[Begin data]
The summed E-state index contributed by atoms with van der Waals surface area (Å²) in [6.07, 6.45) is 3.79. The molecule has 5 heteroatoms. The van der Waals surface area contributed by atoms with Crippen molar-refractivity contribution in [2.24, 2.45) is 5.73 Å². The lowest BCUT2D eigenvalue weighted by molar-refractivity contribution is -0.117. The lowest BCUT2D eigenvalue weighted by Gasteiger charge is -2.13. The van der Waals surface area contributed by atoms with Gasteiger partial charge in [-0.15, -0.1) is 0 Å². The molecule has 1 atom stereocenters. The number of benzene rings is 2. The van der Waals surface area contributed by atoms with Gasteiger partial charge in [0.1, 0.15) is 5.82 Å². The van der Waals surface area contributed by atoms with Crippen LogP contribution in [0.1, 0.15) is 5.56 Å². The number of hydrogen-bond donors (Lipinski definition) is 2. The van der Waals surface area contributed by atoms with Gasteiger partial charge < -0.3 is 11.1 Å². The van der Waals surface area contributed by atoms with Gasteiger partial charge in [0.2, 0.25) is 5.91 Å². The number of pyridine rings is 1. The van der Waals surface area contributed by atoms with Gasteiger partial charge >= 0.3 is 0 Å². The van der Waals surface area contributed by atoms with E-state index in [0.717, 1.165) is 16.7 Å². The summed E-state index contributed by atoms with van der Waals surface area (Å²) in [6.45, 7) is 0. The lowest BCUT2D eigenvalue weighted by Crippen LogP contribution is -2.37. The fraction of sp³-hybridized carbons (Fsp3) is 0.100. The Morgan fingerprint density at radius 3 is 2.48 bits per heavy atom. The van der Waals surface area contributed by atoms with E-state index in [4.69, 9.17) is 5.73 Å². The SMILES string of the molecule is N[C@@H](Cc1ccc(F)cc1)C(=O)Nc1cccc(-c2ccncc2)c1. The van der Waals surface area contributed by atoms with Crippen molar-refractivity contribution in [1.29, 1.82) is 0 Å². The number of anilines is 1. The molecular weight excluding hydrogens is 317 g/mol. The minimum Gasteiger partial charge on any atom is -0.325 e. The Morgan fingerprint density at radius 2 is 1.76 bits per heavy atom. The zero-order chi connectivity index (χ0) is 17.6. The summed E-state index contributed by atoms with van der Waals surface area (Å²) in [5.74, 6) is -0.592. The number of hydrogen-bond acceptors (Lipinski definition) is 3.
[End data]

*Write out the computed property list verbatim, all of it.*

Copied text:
The summed E-state index contributed by atoms with van der Waals surface area (Å²) in [6.07, 6.45) is 3.79. The molecule has 5 heteroatoms. The van der Waals surface area contributed by atoms with Crippen molar-refractivity contribution in [2.24, 2.45) is 5.73 Å². The lowest BCUT2D eigenvalue weighted by molar-refractivity contribution is -0.117. The lowest BCUT2D eigenvalue weighted by Gasteiger charge is -2.13. The van der Waals surface area contributed by atoms with Gasteiger partial charge in [-0.15, -0.1) is 0 Å². The molecule has 1 atom stereocenters. The number of benzene rings is 2. The van der Waals surface area contributed by atoms with Gasteiger partial charge in [0.1, 0.15) is 5.82 Å². The van der Waals surface area contributed by atoms with Crippen LogP contribution in [0.1, 0.15) is 5.56 Å². The number of hydrogen-bond donors (Lipinski definition) is 2. The van der Waals surface area contributed by atoms with Gasteiger partial charge < -0.3 is 11.1 Å². The van der Waals surface area contributed by atoms with Gasteiger partial charge in [0.2, 0.25) is 5.91 Å². The number of pyridine rings is 1. The van der Waals surface area contributed by atoms with Gasteiger partial charge >= 0.3 is 0 Å². The van der Waals surface area contributed by atoms with E-state index in [0.717, 1.165) is 16.7 Å². The summed E-state index contributed by atoms with van der Waals surface area (Å²) in [6.45, 7) is 0. The lowest BCUT2D eigenvalue weighted by Crippen LogP contribution is -2.37. The fraction of sp³-hybridized carbons (Fsp3) is 0.100. The Morgan fingerprint density at radius 3 is 2.48 bits per heavy atom. The van der Waals surface area contributed by atoms with E-state index in [4.69, 9.17) is 5.73 Å². The SMILES string of the molecule is N[C@@H](Cc1ccc(F)cc1)C(=O)Nc1cccc(-c2ccncc2)c1. The van der Waals surface area contributed by atoms with Crippen molar-refractivity contribution in [1.29, 1.82) is 0 Å². The number of anilines is 1. The molecular weight excluding hydrogens is 317 g/mol. The minimum Gasteiger partial charge on any atom is -0.325 e. The Morgan fingerprint density at radius 2 is 1.76 bits per heavy atom. The zero-order chi connectivity index (χ0) is 17.6. The summed E-state index contributed by atoms with van der Waals surface area (Å²) in [5.74, 6) is -0.592. The number of hydrogen-bond acceptors (Lipinski definition) is 3.